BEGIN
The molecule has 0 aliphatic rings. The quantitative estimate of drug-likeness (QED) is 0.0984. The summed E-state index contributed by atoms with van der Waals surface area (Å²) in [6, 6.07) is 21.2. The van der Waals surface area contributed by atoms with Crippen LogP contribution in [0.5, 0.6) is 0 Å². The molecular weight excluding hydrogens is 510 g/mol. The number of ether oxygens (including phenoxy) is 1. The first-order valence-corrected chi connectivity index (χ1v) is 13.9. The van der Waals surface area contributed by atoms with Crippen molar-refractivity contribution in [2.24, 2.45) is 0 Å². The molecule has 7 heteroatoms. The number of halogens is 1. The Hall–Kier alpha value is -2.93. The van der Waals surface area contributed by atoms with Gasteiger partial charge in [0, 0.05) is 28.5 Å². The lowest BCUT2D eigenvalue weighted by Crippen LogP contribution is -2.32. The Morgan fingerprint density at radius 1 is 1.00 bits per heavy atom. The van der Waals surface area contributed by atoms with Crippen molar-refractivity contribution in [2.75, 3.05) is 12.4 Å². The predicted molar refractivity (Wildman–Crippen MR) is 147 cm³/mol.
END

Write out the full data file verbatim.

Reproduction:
The molecule has 0 aliphatic rings. The quantitative estimate of drug-likeness (QED) is 0.0984. The summed E-state index contributed by atoms with van der Waals surface area (Å²) in [6, 6.07) is 21.2. The van der Waals surface area contributed by atoms with Crippen LogP contribution in [0.5, 0.6) is 0 Å². The molecular weight excluding hydrogens is 510 g/mol. The number of ether oxygens (including phenoxy) is 1. The first-order valence-corrected chi connectivity index (χ1v) is 13.9. The van der Waals surface area contributed by atoms with Crippen molar-refractivity contribution in [2.24, 2.45) is 0 Å². The molecule has 7 heteroatoms. The number of halogens is 1. The Hall–Kier alpha value is -2.93. The van der Waals surface area contributed by atoms with Gasteiger partial charge in [0, 0.05) is 28.5 Å². The lowest BCUT2D eigenvalue weighted by Crippen LogP contribution is -2.32. The Morgan fingerprint density at radius 1 is 1.00 bits per heavy atom. The van der Waals surface area contributed by atoms with Crippen molar-refractivity contribution in [2.75, 3.05) is 12.4 Å². The predicted molar refractivity (Wildman–Crippen MR) is 147 cm³/mol.